Most gospel presentations, especially the famous “Romans Road” witnessing technique, include Romans 10:9-10 to help explain the need for people to make a personal faith response to God’s plan of salvation. After an initial hook or introduction, a good gospel presentation then goes into a discussion of the universal problem of sin (Romans 3:23 – “All have sinned”) and its just penalty for all people (Romans 6:23a – “The wages of sin is death”). Next, the presentation will talk about what God did for us through Jesus’ death and resurrection to offer us a way of escape from hell and an entrance into eternal life (Romans 5:8 – “God demonstrates His love for us in this, while we were still sinners, Christ died for us” and Romans 6:23b – “The free gift of God is eternal life through Jesus Christ our Lord”). Finally, once these facts have been understood by the listener, the presentation will talk about how a person must turn from sin and to Jesus by faith. At this point, Romans 10:9-10 can be given as a simple path to salvation: To be saved, a person must be willing to “confess” aloud (publicly profess) that they “believe” in their “heart” (soul, mind, will – all of their being) that Jesus Christ is Lord. The belief comes first, but it is then followed by a public profession of that faith afterwards. A person “gets saved” and then has a desire to tell others about the miraculous spiritual event that has just occurred. This is what we see throughout the New Testament and even in places in the Old Testament – people who come to a genuine faith in the God of the Bible then make that faith known to others.
Remember that in Romans 9-11, Paul is considering the problem of why most of the nation of Israel has not accepted Christ. Most Jews have wanted to gain salvation by merely keeping the law of God outwardly rather than trusting in God’s Son from a heart of faith. They think that they will find life by following this way of Moses, who gave them the commandments (Romans 10:5). But that is not the way to life because nobody can really keep all the commandments, not inwardly or outwardly (Remember, “all have sinned”). Instead we need to put our faith in Jesus, who is the only one who both came down from heaven and rose from the dead to go back up again (Romans 10:6-7). This is another way of saying that only Jesus was perfect, that Jesus was the only man who always obeyed God’s law and will His entire life on earth. The “faith” or message “that we preach” as Christians is not to encourage others to try to be better people in their own strength, but to believe in Jesus with both our hearts and our mouths (Romans 10:8). To repent and believe is to renounce or give up trying to do our own thing in life and to instead let Jesus guide us by faith as or “Lord,” a word that means He is our God and our boss. The salvation that Jesus offers is freely available to everyone who hears the gospel, no matter their religious background (Romans 10:12). Anyone who is willing to believe in Jesus and make that belief known to others can have a relationship with God and be saved from sin, judgment, and hell (Romans 10:13). The promise here is strong and certain – God will not turn anyone away who truly believes upon His Son (Romans 10:11).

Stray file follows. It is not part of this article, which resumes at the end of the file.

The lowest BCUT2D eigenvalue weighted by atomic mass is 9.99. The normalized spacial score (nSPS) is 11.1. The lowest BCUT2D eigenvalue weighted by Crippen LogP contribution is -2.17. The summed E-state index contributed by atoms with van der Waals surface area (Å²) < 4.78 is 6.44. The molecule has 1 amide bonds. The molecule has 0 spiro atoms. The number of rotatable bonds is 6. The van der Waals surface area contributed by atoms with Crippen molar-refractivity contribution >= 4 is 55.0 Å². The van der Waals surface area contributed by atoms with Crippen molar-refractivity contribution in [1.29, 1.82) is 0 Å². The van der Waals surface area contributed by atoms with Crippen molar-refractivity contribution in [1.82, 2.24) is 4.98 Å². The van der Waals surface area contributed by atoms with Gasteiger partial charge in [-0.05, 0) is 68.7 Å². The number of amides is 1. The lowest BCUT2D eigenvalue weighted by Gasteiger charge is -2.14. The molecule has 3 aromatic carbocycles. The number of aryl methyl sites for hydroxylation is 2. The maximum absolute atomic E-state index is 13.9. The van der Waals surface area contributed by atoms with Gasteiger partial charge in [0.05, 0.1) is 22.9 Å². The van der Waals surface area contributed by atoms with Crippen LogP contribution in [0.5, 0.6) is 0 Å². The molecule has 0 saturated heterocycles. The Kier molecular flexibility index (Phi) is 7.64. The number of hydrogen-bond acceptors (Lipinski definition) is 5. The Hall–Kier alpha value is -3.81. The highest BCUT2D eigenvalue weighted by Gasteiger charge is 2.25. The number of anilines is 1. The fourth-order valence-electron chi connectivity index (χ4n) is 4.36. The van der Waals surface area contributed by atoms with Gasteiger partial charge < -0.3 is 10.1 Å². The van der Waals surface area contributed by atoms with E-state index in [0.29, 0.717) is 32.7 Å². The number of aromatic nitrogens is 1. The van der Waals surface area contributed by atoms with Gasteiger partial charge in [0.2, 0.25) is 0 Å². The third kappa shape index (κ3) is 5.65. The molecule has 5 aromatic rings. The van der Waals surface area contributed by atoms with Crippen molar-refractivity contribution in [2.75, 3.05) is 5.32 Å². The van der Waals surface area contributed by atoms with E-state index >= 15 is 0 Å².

Today’s passage is a clear path to the lost person for how they may be saved and know God personally. For the Christian, today’s passage is a promise to hold onto in our darkest moments of sin, sorrow, and doubt: “Whoever calls upon the name of the Lord will be saved!” And to everyone, these verses are a powerful testimony to the goodness and faithfulness of the one and only God, a God who is faithful to save anyone and everyone who will put their faith in Him. May we believe these truths of God’s Word today and have chances to share them with others.
The Text (Romans 10:5-13)
5 For Moses writes about the righteousness which is of the law, “The man who does those things shall live by them.” 6 But the righteousness of faith speaks in this way, “Do not say in your heart, ‘Who will ascend into heaven?’ ” (that is, to bring Christ down from above) 7 or, “ ‘Who will descend into the abyss?’ ” (that is, to bring Christ up from the dead). 8 But what does it say? “The word is near you, in your mouth and in your heart” (that is, the word of faith which we preach): 9 that if you confess with your mouth the Lord Jesus and believe in your heart that God has raised Him from the dead, you will be saved. 10 For with the heart one believes unto righteousness, and with the mouth confession is made unto salvation. 11 For the Scripture says, “Whoever believes on Him will not be put to shame.” 12 For there is no distinction between Jew and Greek, for the same Lord over all is rich to all who call upon Him. 13 For “whoever calls on the name of the Lord shall be saved.”
Questions to Think About
- How have other people (parents, teachers, pastors, etc.) explained to you the concept of “believing in Jesus with your heart”? Have you ever tried to explain heart faith in Jesus to someone else? Is there a difference between “head faith” and “heart faith”?
- When a person comes to a heart faith in Jesus and is saved, why is it important that they confess that new faith to other people?
- What are the different ways that a person can confess Jesus as Lord? If you are a Christian, how have you confessed your faith in Jesus to others?